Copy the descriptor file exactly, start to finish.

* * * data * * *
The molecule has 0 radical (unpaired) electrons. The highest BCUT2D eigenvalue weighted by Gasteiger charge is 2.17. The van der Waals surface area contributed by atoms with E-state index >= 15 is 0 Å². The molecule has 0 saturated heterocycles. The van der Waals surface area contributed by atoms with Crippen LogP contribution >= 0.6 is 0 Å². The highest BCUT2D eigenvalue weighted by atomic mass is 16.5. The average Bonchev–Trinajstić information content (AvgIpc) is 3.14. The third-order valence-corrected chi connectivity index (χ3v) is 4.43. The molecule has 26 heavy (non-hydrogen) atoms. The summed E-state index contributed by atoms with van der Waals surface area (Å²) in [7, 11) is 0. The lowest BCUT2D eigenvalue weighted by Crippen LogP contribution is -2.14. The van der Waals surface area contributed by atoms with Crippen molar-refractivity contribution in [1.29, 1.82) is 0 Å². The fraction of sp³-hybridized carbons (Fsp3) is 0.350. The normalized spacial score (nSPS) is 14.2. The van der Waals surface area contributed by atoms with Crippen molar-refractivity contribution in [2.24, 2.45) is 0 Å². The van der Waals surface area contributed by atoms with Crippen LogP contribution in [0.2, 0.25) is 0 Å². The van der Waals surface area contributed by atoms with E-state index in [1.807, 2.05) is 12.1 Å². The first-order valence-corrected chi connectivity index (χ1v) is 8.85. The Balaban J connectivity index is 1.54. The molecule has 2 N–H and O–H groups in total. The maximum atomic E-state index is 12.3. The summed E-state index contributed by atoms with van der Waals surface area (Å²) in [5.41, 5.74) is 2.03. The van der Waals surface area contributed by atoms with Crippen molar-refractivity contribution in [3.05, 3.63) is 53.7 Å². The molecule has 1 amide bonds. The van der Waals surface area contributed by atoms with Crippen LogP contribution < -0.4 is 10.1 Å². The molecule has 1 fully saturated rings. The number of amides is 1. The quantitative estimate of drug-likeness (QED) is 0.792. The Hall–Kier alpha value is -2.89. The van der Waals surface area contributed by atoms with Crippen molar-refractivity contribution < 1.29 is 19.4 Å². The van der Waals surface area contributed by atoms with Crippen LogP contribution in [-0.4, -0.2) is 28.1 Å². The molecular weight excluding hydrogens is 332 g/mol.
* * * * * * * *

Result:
The molecule has 0 radical (unpaired) electrons. The highest BCUT2D eigenvalue weighted by Gasteiger charge is 2.17. The van der Waals surface area contributed by atoms with E-state index >= 15 is 0 Å². The molecule has 0 saturated heterocycles. The van der Waals surface area contributed by atoms with Crippen LogP contribution >= 0.6 is 0 Å². The highest BCUT2D eigenvalue weighted by atomic mass is 16.5. The average Bonchev–Trinajstić information content (AvgIpc) is 3.14. The third-order valence-corrected chi connectivity index (χ3v) is 4.43. The molecule has 26 heavy (non-hydrogen) atoms. The summed E-state index contributed by atoms with van der Waals surface area (Å²) in [7, 11) is 0. The lowest BCUT2D eigenvalue weighted by Crippen LogP contribution is -2.14. The van der Waals surface area contributed by atoms with Crippen molar-refractivity contribution in [1.29, 1.82) is 0 Å². The fraction of sp³-hybridized carbons (Fsp3) is 0.350. The normalized spacial score (nSPS) is 14.2. The van der Waals surface area contributed by atoms with Crippen molar-refractivity contribution in [2.24, 2.45) is 0 Å². The van der Waals surface area contributed by atoms with Crippen LogP contribution in [0.2, 0.25) is 0 Å². The van der Waals surface area contributed by atoms with E-state index in [1.807, 2.05) is 12.1 Å². The first-order valence-corrected chi connectivity index (χ1v) is 8.85. The Balaban J connectivity index is 1.54. The molecule has 2 N–H and O–H groups in total. The maximum atomic E-state index is 12.3. The summed E-state index contributed by atoms with van der Waals surface area (Å²) in [5.41, 5.74) is 2.03. The van der Waals surface area contributed by atoms with Crippen molar-refractivity contribution in [3.05, 3.63) is 53.7 Å². The molecule has 1 amide bonds. The van der Waals surface area contributed by atoms with Crippen LogP contribution < -0.4 is 10.1 Å². The molecule has 1 fully saturated rings. The number of amides is 1. The quantitative estimate of drug-likeness (QED) is 0.792. The Hall–Kier alpha value is -2.89. The van der Waals surface area contributed by atoms with Crippen molar-refractivity contribution < 1.29 is 19.4 Å². The van der Waals surface area contributed by atoms with Crippen LogP contribution in [-0.4, -0.2) is 28.1 Å². The molecular weight excluding hydrogens is 332 g/mol.